Sheila Grove

ERIE -- Many students who gather at Blessed Sacrament Church on Sunday evenings were infants and toddlers when Father Mike DeMartinis encouraged parents

Father Mike DeMartinis accepts gratitude
and congratulations from Jillian Zaczyk,
director of the office of Youth and Young
Adult Ministry.          Photo/Sheila Grove

of teenagers at Blessed Sacrament Church in Erie, to explore support for turning the parish’s Sunday 7:30 pm Mass into a Mass for teens. With a new and active youth group and a recent mission trip to Kentucky building momentum, the TEEN (To Experience Eternity Now) Mass began in Oct. 2004. 

Father DeMartinis remembers, “I warned people it would be different. Some people resisted the informality of the music and dress, but we received overwhelming support from the community. Young people found music and homilies that spoke to them. Our success is that we are not afraid to allow it to evolve and let the kids tell us what they need.” 

He is grateful for the support of many friends, particularly Chris Peck, Cathedral Prep theology teacher, who has assisted in many important ways, and Rich Petrarca, who led the band for 11 years. Teens are active as ushers, lectors, servers and Eucharistic ministers. Families, college students and young adults who enjoy the youthful vibrancy of the Mass in this setting have become part of the TEEN Mass community. 

On Sunday, Oct. 20, the community gathered to celebrate its 15-year anniversary. Amy Boxer, who now leads the 20-member band, joined her older sister in the band in 2007. 

Amy Boxer leads the band in praise.
Photo/Sheila Grove

“The band is a family,” she said, “once you are a part of it, you are always a member. The TEEN Mass is a place where teens and young adults can come together to celebrate the Mass and build a stronger relationship with God.” 

Mary Grace Kelly, a student at Villa Maria, explained that she began attending the TEEN Mass with her family when she was in sixth grade. Her older brothers were active as Eucharistic ministers and altar servers at the Mass and Mary Grace eventually joined the band.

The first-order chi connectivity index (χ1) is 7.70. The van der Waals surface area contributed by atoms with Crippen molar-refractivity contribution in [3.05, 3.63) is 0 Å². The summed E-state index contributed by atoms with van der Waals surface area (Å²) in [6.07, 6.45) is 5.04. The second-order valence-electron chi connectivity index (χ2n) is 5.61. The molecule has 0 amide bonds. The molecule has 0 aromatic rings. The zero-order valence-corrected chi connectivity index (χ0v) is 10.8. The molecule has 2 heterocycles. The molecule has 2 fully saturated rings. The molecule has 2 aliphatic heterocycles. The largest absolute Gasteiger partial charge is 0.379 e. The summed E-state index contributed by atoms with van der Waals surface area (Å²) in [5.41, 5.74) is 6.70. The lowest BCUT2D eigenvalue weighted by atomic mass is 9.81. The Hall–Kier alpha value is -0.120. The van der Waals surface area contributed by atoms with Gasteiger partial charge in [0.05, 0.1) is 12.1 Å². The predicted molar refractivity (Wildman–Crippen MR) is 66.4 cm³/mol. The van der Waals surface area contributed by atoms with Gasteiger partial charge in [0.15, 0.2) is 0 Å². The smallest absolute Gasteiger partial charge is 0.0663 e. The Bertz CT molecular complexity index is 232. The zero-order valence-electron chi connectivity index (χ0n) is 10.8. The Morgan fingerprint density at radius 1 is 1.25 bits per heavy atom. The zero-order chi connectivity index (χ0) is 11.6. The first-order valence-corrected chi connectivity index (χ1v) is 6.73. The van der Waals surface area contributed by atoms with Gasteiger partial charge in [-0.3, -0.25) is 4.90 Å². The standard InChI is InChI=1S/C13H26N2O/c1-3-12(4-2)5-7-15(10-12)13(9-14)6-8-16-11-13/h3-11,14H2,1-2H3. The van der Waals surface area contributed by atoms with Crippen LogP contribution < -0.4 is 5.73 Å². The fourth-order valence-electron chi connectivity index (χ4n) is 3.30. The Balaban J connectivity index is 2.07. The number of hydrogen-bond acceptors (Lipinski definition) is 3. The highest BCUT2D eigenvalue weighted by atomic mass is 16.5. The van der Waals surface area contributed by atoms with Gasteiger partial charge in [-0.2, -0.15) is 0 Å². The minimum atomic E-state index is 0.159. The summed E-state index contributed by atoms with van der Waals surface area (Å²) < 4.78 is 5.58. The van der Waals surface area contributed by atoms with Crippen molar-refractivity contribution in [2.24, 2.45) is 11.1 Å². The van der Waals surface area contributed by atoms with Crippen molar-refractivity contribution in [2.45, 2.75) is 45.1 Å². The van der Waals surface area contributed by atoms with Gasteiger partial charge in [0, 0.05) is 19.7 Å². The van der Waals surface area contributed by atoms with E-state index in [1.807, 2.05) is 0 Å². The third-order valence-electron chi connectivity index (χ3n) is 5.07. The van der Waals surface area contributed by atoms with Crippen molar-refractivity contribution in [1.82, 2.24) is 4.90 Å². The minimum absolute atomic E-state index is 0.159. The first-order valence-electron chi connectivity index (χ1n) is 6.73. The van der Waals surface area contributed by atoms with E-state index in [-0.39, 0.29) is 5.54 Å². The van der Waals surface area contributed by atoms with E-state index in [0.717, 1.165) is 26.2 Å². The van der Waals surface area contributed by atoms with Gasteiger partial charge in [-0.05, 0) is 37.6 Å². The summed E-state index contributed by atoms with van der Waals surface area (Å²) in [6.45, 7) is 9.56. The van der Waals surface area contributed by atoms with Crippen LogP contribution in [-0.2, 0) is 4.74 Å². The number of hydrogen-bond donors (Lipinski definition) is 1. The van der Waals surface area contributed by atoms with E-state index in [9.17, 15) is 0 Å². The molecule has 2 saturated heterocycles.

“It’s great to sing songs I know and love with my friends. I look out in the church and see my classmates. We can praise God together. It’s good that young people can be part of the church. We are involved and welcome. I think it has a tremendous impact on the community.” 

TEEN Mass has encouraged young people to enter the church. Many have received baptism, confirmation and first Communion — the sacraments of initiation — during the Mass with their friends and families as witnesses. At the 15th anniversary Mass, Dayonna Swanson, a Villa student, was received into the church. 

The TEEN Mass community celebrates 15 years.
Photo/Sheila Grove

The support of a worship community was evident during the anniversary Mass as the congregation absorbed the shock of the death of a student many in the community knew. Shared sorrow in celebration of the sacred liturgy was profound. After Mass, the group joined hands in a circle around the altar and sang “Swing Low, Sweet Chariot” in honor of the student who passed. It is a tradition that developed during mission trips. 

Mission trips to Kentucky and as far away as India have encouraged the teens to put their faith into action. Father DeMartinis’ own experience in India in 2010 affected him profoundly in many ways. 

“I remember that nobody wore shoes at Mass and how special that felt,” he said. He often celebrates Mass barefoot and the community frequently joins him. He explains it to the youth as being an act of reverence. 

Father Mike is aware of concern that students are choosing to attend the TEEN Mass rather than Mass in their home parishes. He reminds the youth that it is important for parishes to have young active parishioners. Many continue to be active within their parishes, but as Father Mike pointed out, “Many teens do not go to Mass. That some are willing to attend a Mass in a community in which they feel at home is important for the future of the church.” 

The joy of the celebration of the Eucharist is a gift Catholics experience it in many ways, in different settings and with a variety of musical styles. For those who attend this Mass regularly or occasionally, it is impossible to miss the energy of the Spirit that fills the community. It is a sign of hope.